NASA's planet-hunting Kepler Space Telescope has begun its extended mission, which should keep the prolific instrument searching for alien worlds for another four years, agency officials announced today (Nov. 14, 2012).
Kepler officially embarked upon the extended mission after completing its 3 1/2-year prime mission, which aimed to determine how common Earth-like planets are throughout the galaxy. The extended phase, which NASA announced this past April, funds the instrument through at least fiscal year 2016.
Kepler is staring at more than 150,000 stars continuously. It detects exoplanets by noticing the tiny brightness dips caused when they transit — or cross the face of — these stars from the telescope's perspective.
The instrument generally needs to observe three such transits to spot a planet. So the extra hunting time is vital, scientists say, allowing Kepler to discover smaller planets and worlds that orbit relatively far from their stars. (A hypothetical alien Kepler, after all, would need to observe our solar system for several years to witness three transits by Earth.)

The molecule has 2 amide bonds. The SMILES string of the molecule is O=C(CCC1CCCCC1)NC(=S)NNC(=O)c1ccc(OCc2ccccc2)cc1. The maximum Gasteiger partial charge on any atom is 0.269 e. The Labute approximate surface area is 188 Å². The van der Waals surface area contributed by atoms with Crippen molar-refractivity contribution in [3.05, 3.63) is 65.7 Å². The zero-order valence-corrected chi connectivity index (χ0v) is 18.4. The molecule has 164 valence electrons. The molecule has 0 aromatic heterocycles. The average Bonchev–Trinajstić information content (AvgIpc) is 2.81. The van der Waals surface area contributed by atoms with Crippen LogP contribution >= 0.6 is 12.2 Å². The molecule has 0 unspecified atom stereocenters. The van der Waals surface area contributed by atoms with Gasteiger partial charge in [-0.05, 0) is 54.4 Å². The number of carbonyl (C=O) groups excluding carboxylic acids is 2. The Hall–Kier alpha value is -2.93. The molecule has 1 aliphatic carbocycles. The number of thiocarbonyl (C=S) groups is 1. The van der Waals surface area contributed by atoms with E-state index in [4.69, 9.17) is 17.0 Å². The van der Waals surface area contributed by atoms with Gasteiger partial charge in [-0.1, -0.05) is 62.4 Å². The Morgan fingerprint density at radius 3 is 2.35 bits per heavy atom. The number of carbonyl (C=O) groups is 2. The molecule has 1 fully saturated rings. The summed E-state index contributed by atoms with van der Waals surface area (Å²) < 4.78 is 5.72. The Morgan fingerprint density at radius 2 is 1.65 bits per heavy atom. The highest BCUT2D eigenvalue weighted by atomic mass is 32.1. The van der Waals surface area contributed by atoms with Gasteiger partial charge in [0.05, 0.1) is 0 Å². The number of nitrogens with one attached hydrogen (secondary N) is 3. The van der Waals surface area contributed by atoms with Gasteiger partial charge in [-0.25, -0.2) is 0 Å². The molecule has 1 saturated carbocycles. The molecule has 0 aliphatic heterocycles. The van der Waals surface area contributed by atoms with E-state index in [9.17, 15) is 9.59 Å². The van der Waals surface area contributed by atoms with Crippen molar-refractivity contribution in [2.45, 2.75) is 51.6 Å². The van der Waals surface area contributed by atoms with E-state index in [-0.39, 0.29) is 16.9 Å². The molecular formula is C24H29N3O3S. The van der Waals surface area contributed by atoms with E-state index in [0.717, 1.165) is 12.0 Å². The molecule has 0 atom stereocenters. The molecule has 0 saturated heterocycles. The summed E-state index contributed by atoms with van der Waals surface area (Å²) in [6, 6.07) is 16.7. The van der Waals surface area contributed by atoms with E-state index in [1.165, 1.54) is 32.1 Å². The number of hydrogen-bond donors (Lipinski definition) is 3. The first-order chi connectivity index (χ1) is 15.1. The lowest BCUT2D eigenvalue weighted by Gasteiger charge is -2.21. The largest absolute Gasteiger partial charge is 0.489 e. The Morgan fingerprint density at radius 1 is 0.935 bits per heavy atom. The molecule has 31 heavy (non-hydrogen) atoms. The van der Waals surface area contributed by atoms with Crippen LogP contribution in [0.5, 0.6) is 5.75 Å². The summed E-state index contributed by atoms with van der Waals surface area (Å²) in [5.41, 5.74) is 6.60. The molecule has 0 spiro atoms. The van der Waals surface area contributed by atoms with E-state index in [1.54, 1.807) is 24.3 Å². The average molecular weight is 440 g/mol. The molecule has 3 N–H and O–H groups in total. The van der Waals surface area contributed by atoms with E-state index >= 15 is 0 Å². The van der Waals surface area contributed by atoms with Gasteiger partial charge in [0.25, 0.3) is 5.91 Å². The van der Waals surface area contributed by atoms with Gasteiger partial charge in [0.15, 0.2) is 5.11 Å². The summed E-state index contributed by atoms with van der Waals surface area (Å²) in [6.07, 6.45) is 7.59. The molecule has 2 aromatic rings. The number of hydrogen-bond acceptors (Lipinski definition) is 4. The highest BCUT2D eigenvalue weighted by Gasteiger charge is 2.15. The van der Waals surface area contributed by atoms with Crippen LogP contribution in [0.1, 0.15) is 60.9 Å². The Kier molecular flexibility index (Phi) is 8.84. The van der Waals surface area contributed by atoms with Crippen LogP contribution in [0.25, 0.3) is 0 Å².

Kepler has already made a series of impressive discoveries. Since its March 2009 launch, the telescope has detected more than 2,300 exoplanet candidates. Just 105 of them have been confirmed by follow-up observations to date, but the Kepler team estimates that at least 80 percent will end up being the real deal.
Confirmed discoveries include Kepler-10b, the first unquestionably rocky planet ever found beyond our solar system, and Kepler-22b, a world 2.4 times larger than Earth that orbits in its star's habitable zone — that just-right range of distances where liquid water could exist.
And the Kepler candidates include hundreds of Earth-size worlds, as well as a number of habitable-zone planets.
Note - I know this is two months old, but better late than never. Also, this is a prelude to the latest discoveries announced this past week. More coming soon.